Be serious for a moment and realize, that “black is the color and none is the number” in our wonderful new world of space-tourism! Admit it: “the executioner's face is always well hidden.”

And, of course, “nobody's listening.” I like Bob Dylan, and I believe that he is one of our great musical geniuses. I hope that he's happy; he deserves to be happy. I'd bet you good money though that even he wishes that he had not been so on-the-nose with this song.

Thursday, September 16, 2021

Otis Rush: I`Cant Quit You Baby

The entire Beano LP should be dedicated to Otis Rush. John Mayall was doing his best Otis Rush imitation on all of the vocals, and Eric Clapton was working hard on a sincere duplication of Rush's sound and style. And what a voice Otis had! Just this first note for this song lets you know that he means business. 

Where this video was shot is anyone's guess. It's one of the deadest audiences that I've ever seen. Either they raided all of the local morgues, or they dressed up some dead tunas and propped them up in the seats. 

Nice job by Otis though. He was a pro, and I'm sure that he got payed, so he put in the work. Very interesting solo. Carefully organized in three different parts. Otis Rush should be better remembered as one of the OGs.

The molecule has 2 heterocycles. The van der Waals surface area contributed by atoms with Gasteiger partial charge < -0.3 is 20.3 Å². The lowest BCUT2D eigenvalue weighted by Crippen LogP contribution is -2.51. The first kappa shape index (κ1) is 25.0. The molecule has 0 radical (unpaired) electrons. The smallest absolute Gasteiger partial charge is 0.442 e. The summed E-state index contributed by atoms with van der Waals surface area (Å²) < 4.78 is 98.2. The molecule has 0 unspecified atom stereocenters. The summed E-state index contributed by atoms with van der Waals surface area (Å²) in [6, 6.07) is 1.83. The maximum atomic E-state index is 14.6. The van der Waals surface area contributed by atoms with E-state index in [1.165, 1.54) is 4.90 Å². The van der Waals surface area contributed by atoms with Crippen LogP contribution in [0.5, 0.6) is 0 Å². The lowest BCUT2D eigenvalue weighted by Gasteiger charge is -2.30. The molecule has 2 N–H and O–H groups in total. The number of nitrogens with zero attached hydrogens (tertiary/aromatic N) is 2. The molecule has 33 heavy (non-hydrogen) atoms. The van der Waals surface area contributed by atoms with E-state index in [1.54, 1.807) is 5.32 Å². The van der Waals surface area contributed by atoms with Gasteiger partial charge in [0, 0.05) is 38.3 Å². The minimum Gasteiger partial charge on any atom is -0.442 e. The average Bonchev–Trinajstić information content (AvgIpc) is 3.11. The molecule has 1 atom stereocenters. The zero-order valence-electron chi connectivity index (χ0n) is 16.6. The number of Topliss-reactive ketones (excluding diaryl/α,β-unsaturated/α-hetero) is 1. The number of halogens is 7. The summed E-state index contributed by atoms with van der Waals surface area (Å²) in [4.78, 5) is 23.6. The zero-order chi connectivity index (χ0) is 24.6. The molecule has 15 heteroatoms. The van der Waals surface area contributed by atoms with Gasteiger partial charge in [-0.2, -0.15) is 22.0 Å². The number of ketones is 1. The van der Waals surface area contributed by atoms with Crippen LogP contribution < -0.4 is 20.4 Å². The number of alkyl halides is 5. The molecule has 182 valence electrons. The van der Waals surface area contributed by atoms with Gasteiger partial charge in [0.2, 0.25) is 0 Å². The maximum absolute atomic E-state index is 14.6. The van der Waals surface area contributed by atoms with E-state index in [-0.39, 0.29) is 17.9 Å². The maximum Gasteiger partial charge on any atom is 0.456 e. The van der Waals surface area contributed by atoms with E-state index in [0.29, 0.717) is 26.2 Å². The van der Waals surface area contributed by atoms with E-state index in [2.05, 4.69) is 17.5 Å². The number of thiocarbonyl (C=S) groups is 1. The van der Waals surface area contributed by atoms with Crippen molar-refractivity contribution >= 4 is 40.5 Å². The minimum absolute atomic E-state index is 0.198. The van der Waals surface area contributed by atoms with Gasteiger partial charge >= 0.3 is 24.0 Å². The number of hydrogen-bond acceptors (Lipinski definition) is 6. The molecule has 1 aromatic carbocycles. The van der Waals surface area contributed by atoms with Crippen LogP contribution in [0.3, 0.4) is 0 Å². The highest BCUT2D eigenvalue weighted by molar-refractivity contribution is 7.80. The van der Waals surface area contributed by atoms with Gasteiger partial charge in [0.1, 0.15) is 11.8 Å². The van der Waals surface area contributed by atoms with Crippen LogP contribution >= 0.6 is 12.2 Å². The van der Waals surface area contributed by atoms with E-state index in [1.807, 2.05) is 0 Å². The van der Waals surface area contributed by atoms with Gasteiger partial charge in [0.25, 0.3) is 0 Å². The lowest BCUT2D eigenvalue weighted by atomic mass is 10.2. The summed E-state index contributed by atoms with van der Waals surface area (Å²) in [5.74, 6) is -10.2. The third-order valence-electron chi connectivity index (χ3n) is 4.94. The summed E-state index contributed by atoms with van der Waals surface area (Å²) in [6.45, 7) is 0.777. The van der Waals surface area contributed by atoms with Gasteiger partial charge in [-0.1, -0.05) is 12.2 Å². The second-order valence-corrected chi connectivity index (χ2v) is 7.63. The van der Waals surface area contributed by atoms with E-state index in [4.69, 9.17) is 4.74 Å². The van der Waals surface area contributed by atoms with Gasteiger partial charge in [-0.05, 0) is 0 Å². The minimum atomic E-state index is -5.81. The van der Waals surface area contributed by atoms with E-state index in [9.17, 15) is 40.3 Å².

Saturday, September 11, 2021

Marty Stuart on Letterman

Marty Stuart is no slouch himself, and it was sure a good day when he hired this second guitar player to join the band. The fellow with the glasses is Kenny Vaughn. I'd never heard of any of them until ten minutes ago. 

Kenny is interviewed on a great (recent) video about working with Marty during this period. The great part was him describing the reaction of the Letterman band to their sound check. Kenny says they were all looking around the floor near the amps, checking the backs of the amps, looking everywhere to see where that sound was coming from. The two Letterman guitar players asked Kenny, "where's your pedals?" Kenny told them, "we don't use any. We just plug right into the amps." 

They were using, and Kenny still uses, Fender Princeton and Deluxe Reverb amps from the early 1970s. They switch out the original speakers for top of the line Altecs. My opinion has always been tone comes from the strings, the wood, your fingers, the pick-ups, and the amp, not necessarily in that order. I'm not knocking the guys who use pedals and racks, but then it all sounds like a whole 'nuther thing.